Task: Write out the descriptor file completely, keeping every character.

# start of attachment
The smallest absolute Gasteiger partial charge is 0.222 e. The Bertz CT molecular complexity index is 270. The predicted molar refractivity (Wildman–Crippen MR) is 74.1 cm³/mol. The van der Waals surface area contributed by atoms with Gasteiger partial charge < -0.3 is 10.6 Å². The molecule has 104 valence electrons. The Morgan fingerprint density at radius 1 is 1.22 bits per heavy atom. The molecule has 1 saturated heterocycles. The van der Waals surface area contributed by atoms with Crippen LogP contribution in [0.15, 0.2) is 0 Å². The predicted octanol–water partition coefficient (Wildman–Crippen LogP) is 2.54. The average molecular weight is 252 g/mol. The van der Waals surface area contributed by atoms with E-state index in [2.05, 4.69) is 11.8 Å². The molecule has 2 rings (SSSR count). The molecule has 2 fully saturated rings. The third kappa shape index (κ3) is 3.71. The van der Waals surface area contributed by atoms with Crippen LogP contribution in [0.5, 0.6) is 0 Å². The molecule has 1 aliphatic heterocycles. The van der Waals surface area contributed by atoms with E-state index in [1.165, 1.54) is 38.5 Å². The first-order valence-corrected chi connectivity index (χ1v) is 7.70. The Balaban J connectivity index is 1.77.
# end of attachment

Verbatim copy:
The smallest absolute Gasteiger partial charge is 0.222 e. The Bertz CT molecular complexity index is 270. The predicted molar refractivity (Wildman–Crippen MR) is 74.1 cm³/mol. The van der Waals surface area contributed by atoms with Gasteiger partial charge < -0.3 is 10.6 Å². The molecule has 104 valence electrons. The Morgan fingerprint density at radius 1 is 1.22 bits per heavy atom. The molecule has 1 saturated heterocycles. The van der Waals surface area contributed by atoms with Crippen LogP contribution in [0.15, 0.2) is 0 Å². The predicted octanol–water partition coefficient (Wildman–Crippen LogP) is 2.54. The average molecular weight is 252 g/mol. The van der Waals surface area contributed by atoms with E-state index in [2.05, 4.69) is 11.8 Å². The molecule has 2 rings (SSSR count). The molecule has 2 fully saturated rings. The third kappa shape index (κ3) is 3.71. The van der Waals surface area contributed by atoms with Crippen LogP contribution in [0.5, 0.6) is 0 Å². The molecule has 1 aliphatic heterocycles. The van der Waals surface area contributed by atoms with E-state index in [1.165, 1.54) is 38.5 Å². The first-order valence-corrected chi connectivity index (χ1v) is 7.70. The Balaban J connectivity index is 1.77.